Tuesday, February 22, 2011

Ground Control to Major Major

We took off from Beirut, a parking lot, as the sun hung low in the end-of-winter sky, navigating through narrow streets and metal asteroids. We mocked stupid drivers, cursed semi-trucks, laughed as an unfortunate man waved other cars around his taxi with a broken axle. Beirut turned into suburbs and we climbed higher and higher and farther and farther into the Lebanese atmosphere.

The road from Beirut into the great beyond is steep, necessitating harrowing curves and skillful navigation. With big eyes and good fortune I watched a billion possible head on collisions not come to fruition. We left daylight and approached the darkness of Lebanese space, reaching the peak of the mountain road just after the last rays of the day's sun had become forever forgotten. We hit the police checkpoint, then the army checkpoint, then around the bend, down the hill, and...wow.

A full moon flush with the ruddiness of a new night illuminated the entirety of the Bekaa Valley, whose tiny, twinkling lights were no match for the radiant sphere dominating the cosmos before us. No photo or words can recapture the instantaneous breathlessness of that moment. We pulled over in a vain effort to forever preserve the moment in binary form, but even the cosmonaut's fancy camera could not save the initial awe of the sight.

The clarity of the night lent a brilliance to the stars that one doesn't get in an urban cosmos. Orion hunted Ursula while she tried to protect her cub. Scorpio clicked his shiny claws and Leo paraded with his luminescent pride and I struggled to recall the names of constellations I had known so well as a child. The night cloaked the posters of dark stars, hiding Nasrallah and dead Khoemeini and Imam Musa, who left the building long ago.

The night also masked the potholes, blackholes, a danger to the health of our four-wheeled ship. The cosmonaut navigated the treacherous path to Planet Btedhi with wild abandon. Eventually, we landed. Yes, outerspace is cold, if you were wondering, but there was plenty of heat to get us through the night.

I woke up to this view, fortunately early enough to enjoy a sunny warmth for a couple of hours before the winds began to blow some weather in. Planet Btedhi is a lot like Planet Earth, only they don't have 24 hour electricity or internet and there are no car horns or blaring pop music to disturb the peace. The temperature began to plummet by the afternoon; comfort was a shooting star diving out of existence. I learned about photovoltaics and watched the Btedhians prepare for the next day's workshop on that topic. Wires and computer chips were everywhere. The Btedhians are a smart race of people who want to use the sun to overcome their electricity problems. What a novel idea! Maybe the Earthlings should try it!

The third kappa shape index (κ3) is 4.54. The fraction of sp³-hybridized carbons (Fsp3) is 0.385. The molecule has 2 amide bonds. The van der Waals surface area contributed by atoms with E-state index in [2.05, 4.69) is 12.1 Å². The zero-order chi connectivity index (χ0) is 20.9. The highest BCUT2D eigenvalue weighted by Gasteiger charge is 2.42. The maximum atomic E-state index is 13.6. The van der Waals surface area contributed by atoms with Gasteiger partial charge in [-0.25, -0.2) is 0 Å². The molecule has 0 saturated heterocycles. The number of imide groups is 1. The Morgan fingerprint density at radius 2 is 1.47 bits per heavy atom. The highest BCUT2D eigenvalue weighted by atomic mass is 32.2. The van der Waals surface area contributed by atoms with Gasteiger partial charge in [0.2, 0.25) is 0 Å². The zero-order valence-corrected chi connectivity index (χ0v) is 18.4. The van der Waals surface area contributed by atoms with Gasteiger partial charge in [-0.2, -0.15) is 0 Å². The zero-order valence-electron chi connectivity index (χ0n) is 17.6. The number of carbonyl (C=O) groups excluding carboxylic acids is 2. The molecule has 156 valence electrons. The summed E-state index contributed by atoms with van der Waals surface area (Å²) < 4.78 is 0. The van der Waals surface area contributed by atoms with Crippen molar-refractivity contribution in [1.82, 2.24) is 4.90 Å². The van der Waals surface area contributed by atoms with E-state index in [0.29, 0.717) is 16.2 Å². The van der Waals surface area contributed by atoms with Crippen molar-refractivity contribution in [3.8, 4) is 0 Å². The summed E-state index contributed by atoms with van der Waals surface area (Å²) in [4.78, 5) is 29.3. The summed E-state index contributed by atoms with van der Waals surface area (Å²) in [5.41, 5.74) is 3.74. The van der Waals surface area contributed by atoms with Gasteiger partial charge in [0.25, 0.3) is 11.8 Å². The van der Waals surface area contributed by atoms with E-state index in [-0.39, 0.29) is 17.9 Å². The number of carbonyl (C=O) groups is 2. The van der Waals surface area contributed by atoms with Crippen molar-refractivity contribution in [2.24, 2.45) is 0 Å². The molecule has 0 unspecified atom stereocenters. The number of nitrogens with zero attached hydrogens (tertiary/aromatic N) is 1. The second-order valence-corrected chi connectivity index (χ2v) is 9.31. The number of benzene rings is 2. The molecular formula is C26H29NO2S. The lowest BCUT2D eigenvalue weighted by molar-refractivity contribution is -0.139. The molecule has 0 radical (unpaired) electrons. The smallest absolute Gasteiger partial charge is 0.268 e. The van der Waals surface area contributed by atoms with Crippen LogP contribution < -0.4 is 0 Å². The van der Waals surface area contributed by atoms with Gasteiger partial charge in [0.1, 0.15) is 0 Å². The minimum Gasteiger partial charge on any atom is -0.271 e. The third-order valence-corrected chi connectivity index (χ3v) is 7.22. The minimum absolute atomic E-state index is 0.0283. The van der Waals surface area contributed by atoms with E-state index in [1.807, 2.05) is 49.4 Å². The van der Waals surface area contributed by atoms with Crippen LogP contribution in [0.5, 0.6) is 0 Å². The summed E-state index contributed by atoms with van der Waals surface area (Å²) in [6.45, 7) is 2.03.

On Planet Btedhi, stores don't have shelves. If you want to buy a toaster, you have to take it off the tree it's hanging from. On Planet Btedhi, their pizza doesn't have tomato sauce. Also, they drink pineapple beer. And they have woolly animals with tiny legs that participate in marathons on the winding roads. Oh, and they have ham from invisible pigs. I didn't see any, anyway. Also, the mystery of the Flintstones has been solved, because we found the ruins of their home near a reservoir in the hills. You can see this amazing dwelling place in the photos that follow. Not quite as impressive as the Roman ruins on Planet Earth, however.

American astronauts helped the Btedhians alleviate their water problem by building this reservoir, as another alien race with yellow skin, gnashing teeth, and Iranian weapons was stealing all the water for their crops. It's still not enough water, for climate change is causing desertification in Lebanon and there just isn't enough snowfall in the winters any more. Snowfall is vital to the Bekaa because there is no rainfall in the summer. The water table is found deep in the ground, too, so wells for irrigation have to be dug quite deep, and the fuel to run the generators for the pumps is expensive. Solar powered pumps would change the lives of the farmers out there, but that takes funding, so we'll have to work on that.

On Sunday I learned that the Btedhian weather can be unkind. Shamefully I did not attend the workshop that the Btedhians worked so hard to prepare, and I regret that, but my Earthling body was no match for the alien temperatures which had dipped into what humans would call winter. But the workshop was given in the Btedhian language and though I have learned some phrases, the complicated topic of photovoltaics - a word I hadn't even known in English until my voyage to the planet - would have left me wishing I had stayed under the down comforter in the headquarters. Which is what I did, by the way. The weather was such that we had to delay our return trip for another day; however, we had expected that, and I had packed extra undies for the occasion.

I'd be lying if I said I wasn't going to miss that cosmonaut, for he is returning to Earth while I will continue to float through the vast expanse of outerspace. But it is just one mission that has finished, and perhaps we can continue to help the Btedhians overcome their energy problems.

The title of this post is a reference to the character Major Major in Catch 22 and David Bowie's Space Oddity, both chosen for a purpose. Wiki says it well:
His character also stands in contrast to the other authority figures in the book who relish their power and use the bureaucratic system and the law of Catch-22 to maintain or try to increase their power over others.

Here are some more photos of Planet Btedhi:

1 comment:

  1. Beautiful pics. You must be homesick taking pics of tractors. Ha. What a great piece of literacy.